Monday 29 June 2015

All that glitters...

This week Emily T. Troscianko, Knowledge Exchange Fellow at the Oxford Research Centre in the Humanities, and member of the Medieval and Modern Languages Faculty at the University of Oxford, writes about anorexia for our series of accounts by experts-by-experience. Emily (pictured above) also contributes to Psychology Today with a blog called A Hunger Artist.

If there’s any mental illness that offers the sufferer an illusion of having it all, it’s anorexia. The twin towers of that disingenuous promise are thinness and control, bedfellows familiar from pop psychology and the diet industry. No other mental illness gets under observers’ skins (incomprehension, fear, anger, envy) quite like anorexia, and that’s because none other is quite so physical. And it’s in the interplay between the mental and the physical that the hollowness of anorexia’s illusions gets exposed.

In the early days, the heady ‘hunger high’ gets you hooked, the admiring comments about your weight loss keep you hooked, and very soon starvation has kicked in, and then all its profound psychological effects, and all the tenacious feedback loops between the physical and the psychological, make it extremely hard to get unhooked. Take hunger, for example – a powerful nexus of some of the central paradoxes of anorexia. It’s extremely rare for anorexia to involve a consistent absence of hunger. In the vast majority of cases, hunger is an achingly constant companion, and the moments of endorphin-fuelled exhilaration grow rapidly rarer.

Hunger is the thing to be denied – to yourself and to other people (no thanks, I’ve already eaten). Hunger is why you starve yourself – what higher proof of control than shutting your ears to that screaming bodily need, day after day? But hunger always risks stopping you starving yourself – the closer you get to total control, the closer you get to its opposite, in this case bingeing. Hunger is why eating is the most important thing in your day, to be controlled to perfection and indulged in with ecstasy. Hunger distracts you from other pain, and is the ultimate distraction from anything more meaningful. And because so often denied and debarred, and because of the stomach shrinkage and digestive lethargy that come from denying it often enough, hunger deserts you and nausea attacks at the critical moments when you really want to try, and try to want, to eat: on your brother’s birthday, in exam season, when you embark on recovery.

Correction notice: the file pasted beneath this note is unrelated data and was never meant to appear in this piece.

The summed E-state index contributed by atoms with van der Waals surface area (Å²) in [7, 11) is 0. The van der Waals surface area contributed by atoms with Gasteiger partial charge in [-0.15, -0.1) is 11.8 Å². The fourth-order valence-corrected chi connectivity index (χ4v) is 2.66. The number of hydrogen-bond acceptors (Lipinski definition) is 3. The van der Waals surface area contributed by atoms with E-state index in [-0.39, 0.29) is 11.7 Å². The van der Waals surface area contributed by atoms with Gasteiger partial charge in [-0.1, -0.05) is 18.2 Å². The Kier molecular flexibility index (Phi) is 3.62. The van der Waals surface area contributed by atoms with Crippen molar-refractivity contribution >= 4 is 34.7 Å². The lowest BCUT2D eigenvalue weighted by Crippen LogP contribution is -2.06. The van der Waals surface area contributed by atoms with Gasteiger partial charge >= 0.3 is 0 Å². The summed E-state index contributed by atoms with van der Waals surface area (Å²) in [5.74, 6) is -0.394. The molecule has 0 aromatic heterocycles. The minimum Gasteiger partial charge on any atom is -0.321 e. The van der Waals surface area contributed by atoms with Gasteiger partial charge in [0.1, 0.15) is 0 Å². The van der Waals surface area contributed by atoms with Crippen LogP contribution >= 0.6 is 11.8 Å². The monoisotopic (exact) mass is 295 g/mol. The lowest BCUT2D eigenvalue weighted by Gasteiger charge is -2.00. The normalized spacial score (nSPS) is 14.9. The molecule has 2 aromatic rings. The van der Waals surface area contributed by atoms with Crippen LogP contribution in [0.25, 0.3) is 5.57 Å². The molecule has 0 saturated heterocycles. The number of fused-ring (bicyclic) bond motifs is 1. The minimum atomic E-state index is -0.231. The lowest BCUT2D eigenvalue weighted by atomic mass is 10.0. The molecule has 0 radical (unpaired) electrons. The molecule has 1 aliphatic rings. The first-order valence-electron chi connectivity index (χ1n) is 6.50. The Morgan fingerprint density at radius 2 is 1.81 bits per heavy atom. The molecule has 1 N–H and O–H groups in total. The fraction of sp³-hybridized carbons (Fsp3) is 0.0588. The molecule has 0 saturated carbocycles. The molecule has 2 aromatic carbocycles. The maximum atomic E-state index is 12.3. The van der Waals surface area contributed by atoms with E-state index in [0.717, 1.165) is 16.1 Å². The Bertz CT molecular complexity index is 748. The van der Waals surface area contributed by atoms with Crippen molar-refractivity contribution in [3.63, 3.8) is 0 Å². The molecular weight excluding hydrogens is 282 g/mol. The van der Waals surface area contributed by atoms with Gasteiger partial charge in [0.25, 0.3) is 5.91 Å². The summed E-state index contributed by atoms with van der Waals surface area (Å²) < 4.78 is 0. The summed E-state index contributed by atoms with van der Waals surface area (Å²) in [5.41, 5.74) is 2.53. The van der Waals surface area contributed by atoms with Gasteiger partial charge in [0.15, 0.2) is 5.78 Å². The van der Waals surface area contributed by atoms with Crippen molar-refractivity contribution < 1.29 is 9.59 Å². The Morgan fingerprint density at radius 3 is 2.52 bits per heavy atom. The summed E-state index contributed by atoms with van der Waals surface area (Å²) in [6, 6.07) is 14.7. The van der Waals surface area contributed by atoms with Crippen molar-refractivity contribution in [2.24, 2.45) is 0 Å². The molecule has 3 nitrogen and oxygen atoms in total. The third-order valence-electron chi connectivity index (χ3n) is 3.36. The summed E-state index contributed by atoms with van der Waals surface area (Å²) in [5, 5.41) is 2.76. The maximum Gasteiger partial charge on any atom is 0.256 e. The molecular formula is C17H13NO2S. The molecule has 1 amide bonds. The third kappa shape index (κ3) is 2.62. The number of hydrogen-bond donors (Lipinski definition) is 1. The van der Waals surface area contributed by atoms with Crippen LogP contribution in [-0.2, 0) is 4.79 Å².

Most of anorexia’s apparent paradoxes can be explained with reference to the feedback between mind and body. And of course it’s this feedback that unravels all the seductive promises, topples the towers: thinness can buy you, for a while, the illusion of having your life under control (doesn’t everyone know self-control = not eating quite enough?), but soon it becomes clear that the thinness is the source of all the frightening opposites of control: the depression, the anxiety, the obsessive-compulsive thoughts and behaviours, the constipation and night cramps, the need to work ever longer hours with ever less concentration or overview, the inability to give time or energy or joy to being with other people, the hunger and the cold and the losing of all sense of self beyond them.

Each of these can dress itself up as a silver lining: if I never go out I’ll get more done, if I spend hours hunting the supermarkets for the cheapest margarine I’ll save money, if I memorise all the word counts in all the documents I have open before I shut down – well, for me, that was where the illusion crumbled. The OCD was the most damning revelation of the extent to which the anorexia controlled me rather than vice versa. It kicked in when my weight dropped below a threshold it had hovered at for years, and it melted away again at the point in weight gain where my therapist had said it would.

All anorexia’s many silver linings turn out to be tinfoil. Their shininess makes it very easy to get very ill very quickly, and can make it hard to get more than semi-well in recovery; they keep catching your eye and making you turn back, still a little bit enthralled. But once you’ve seen it for what it is, and lived through enough of its whispers, that seduction is anorexia’s death knell and its saving grace. It’s what makes you seize your slice of cake, laugh in its face, and reject both thinness and control as nothing but the punchline of a very dirty joke.

1 comment:

  1. Great post, Emily, as always - thank you.


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